Oki’s characterization of the Rampart scandal, and the court’s institutional role in allowing innocent defendants to plead guilty to avoid harsher sentences, is by no means universal. But it is typical. “I don’t know that it is fair to characterize Rampart as a huge, widespread, systemic scandal, other than the actions of a few rogue cops, improperly supervised,” Oki said.
As tough as many of the recommendations in the report were to make, and as tough as they will likely be to put in place, some observers said they did not go far enough. USC law professor Erwin Chemerinsky, who made some similar recommendations in a report for the Police Protective League two years ago, said too little was said about the pressures that move the innocent to plead guilty.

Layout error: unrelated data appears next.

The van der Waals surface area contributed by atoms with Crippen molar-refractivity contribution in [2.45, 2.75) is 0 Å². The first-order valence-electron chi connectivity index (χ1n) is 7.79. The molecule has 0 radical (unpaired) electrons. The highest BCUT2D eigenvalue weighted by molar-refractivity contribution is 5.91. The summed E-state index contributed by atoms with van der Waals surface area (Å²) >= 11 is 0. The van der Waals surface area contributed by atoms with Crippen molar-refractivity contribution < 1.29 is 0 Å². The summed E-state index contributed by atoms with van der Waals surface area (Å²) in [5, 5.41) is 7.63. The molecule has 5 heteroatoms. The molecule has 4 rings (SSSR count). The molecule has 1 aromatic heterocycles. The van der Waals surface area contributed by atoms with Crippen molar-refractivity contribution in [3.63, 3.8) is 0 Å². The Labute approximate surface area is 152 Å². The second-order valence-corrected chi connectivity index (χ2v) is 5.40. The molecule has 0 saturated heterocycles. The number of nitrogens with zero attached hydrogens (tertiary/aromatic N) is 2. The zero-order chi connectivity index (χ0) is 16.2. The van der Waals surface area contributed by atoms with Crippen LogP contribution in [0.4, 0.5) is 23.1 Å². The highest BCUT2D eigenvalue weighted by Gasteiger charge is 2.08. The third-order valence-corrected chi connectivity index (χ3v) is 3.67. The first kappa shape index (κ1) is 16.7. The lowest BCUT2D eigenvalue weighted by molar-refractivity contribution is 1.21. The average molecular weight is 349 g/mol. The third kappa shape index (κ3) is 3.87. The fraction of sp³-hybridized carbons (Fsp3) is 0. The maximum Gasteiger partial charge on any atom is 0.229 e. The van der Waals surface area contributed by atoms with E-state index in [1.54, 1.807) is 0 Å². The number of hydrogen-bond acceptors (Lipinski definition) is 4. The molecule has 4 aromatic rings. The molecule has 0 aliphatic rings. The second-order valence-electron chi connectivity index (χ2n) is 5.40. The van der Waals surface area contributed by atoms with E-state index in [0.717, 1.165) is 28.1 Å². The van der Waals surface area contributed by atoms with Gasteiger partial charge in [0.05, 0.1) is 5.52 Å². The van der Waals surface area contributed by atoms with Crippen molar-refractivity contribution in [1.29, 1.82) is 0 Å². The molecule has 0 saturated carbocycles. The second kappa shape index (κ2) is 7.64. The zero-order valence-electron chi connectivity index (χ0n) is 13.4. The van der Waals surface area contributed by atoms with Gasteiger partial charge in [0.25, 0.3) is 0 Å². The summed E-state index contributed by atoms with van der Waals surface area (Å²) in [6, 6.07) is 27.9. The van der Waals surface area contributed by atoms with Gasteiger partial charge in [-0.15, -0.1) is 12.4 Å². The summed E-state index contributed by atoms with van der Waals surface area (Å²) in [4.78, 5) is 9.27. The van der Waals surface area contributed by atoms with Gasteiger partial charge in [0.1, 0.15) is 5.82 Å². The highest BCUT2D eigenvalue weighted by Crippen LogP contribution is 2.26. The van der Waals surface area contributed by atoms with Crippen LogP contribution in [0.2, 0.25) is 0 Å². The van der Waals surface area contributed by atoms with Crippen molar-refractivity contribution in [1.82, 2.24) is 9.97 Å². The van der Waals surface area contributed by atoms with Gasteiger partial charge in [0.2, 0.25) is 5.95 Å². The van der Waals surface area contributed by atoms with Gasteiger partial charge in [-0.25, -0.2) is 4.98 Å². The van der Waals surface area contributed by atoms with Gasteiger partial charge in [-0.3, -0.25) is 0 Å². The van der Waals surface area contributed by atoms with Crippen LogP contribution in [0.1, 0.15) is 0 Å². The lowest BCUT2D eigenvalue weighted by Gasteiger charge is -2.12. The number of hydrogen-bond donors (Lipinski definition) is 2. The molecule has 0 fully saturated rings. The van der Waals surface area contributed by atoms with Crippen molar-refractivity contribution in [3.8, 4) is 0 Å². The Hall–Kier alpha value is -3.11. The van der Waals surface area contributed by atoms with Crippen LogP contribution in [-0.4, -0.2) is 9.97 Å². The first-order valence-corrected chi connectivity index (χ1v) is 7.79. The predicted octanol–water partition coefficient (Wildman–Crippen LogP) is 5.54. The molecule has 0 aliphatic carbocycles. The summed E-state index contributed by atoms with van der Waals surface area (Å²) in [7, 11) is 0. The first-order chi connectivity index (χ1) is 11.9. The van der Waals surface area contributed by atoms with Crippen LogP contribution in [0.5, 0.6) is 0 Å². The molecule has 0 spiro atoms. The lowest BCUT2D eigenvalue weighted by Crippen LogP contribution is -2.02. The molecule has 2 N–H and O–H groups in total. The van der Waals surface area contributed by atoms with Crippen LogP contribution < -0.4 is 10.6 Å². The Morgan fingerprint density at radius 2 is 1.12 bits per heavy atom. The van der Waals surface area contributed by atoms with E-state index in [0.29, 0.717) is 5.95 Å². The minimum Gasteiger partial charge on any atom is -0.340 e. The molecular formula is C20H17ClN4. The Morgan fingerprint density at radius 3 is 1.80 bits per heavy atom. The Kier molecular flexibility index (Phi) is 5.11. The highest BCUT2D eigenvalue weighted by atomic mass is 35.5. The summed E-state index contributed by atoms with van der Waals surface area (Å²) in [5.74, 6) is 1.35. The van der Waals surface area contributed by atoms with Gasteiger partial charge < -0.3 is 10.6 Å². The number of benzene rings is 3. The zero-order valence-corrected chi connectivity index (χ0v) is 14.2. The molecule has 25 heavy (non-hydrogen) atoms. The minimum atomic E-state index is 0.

“I wish there was more analysis,” he said, “of why the system failed.”
Loyola Law School professor Laurie Levenson said she was unhappy that the task force decided not to require courts to find a factual basis for a defendant’s guilty plea. “It seems the focus of the judges is to process these cases as fast and as efficiently as possible,” Levenson said. “That’s not right. Judges are the last line of defense of the criminal-justice system. When they see something wrong, they should scream from the mountaintop.”